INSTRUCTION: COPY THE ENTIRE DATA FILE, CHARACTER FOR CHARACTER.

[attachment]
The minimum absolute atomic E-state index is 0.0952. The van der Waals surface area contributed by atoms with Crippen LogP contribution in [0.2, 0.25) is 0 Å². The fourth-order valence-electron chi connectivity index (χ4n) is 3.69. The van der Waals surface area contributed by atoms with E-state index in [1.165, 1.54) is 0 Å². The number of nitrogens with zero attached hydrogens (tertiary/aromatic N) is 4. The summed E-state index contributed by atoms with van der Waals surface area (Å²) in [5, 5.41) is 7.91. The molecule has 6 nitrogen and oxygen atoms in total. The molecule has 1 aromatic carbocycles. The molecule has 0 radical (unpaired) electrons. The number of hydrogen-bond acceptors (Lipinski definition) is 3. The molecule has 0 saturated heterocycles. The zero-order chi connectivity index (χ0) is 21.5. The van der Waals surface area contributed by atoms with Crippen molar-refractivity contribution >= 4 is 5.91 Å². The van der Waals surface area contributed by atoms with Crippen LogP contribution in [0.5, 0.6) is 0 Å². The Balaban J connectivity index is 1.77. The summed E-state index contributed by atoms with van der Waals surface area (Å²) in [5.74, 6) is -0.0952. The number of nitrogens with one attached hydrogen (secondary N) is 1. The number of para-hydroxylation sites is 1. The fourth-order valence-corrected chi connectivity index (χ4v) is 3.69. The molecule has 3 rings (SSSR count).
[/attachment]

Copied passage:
The minimum absolute atomic E-state index is 0.0952. The van der Waals surface area contributed by atoms with Crippen LogP contribution in [0.2, 0.25) is 0 Å². The fourth-order valence-electron chi connectivity index (χ4n) is 3.69. The van der Waals surface area contributed by atoms with E-state index in [1.165, 1.54) is 0 Å². The number of nitrogens with zero attached hydrogens (tertiary/aromatic N) is 4. The summed E-state index contributed by atoms with van der Waals surface area (Å²) in [5, 5.41) is 7.91. The molecule has 6 nitrogen and oxygen atoms in total. The molecule has 1 aromatic carbocycles. The molecule has 0 radical (unpaired) electrons. The number of hydrogen-bond acceptors (Lipinski definition) is 3. The molecule has 0 saturated heterocycles. The zero-order chi connectivity index (χ0) is 21.5. The van der Waals surface area contributed by atoms with Crippen molar-refractivity contribution >= 4 is 5.91 Å². The van der Waals surface area contributed by atoms with Crippen LogP contribution in [0.5, 0.6) is 0 Å². The Balaban J connectivity index is 1.77. The summed E-state index contributed by atoms with van der Waals surface area (Å²) in [5.74, 6) is -0.0952. The number of nitrogens with one attached hydrogen (secondary N) is 1. The number of para-hydroxylation sites is 1. The fourth-order valence-corrected chi connectivity index (χ4v) is 3.69. The molecule has 3 rings (SSSR count).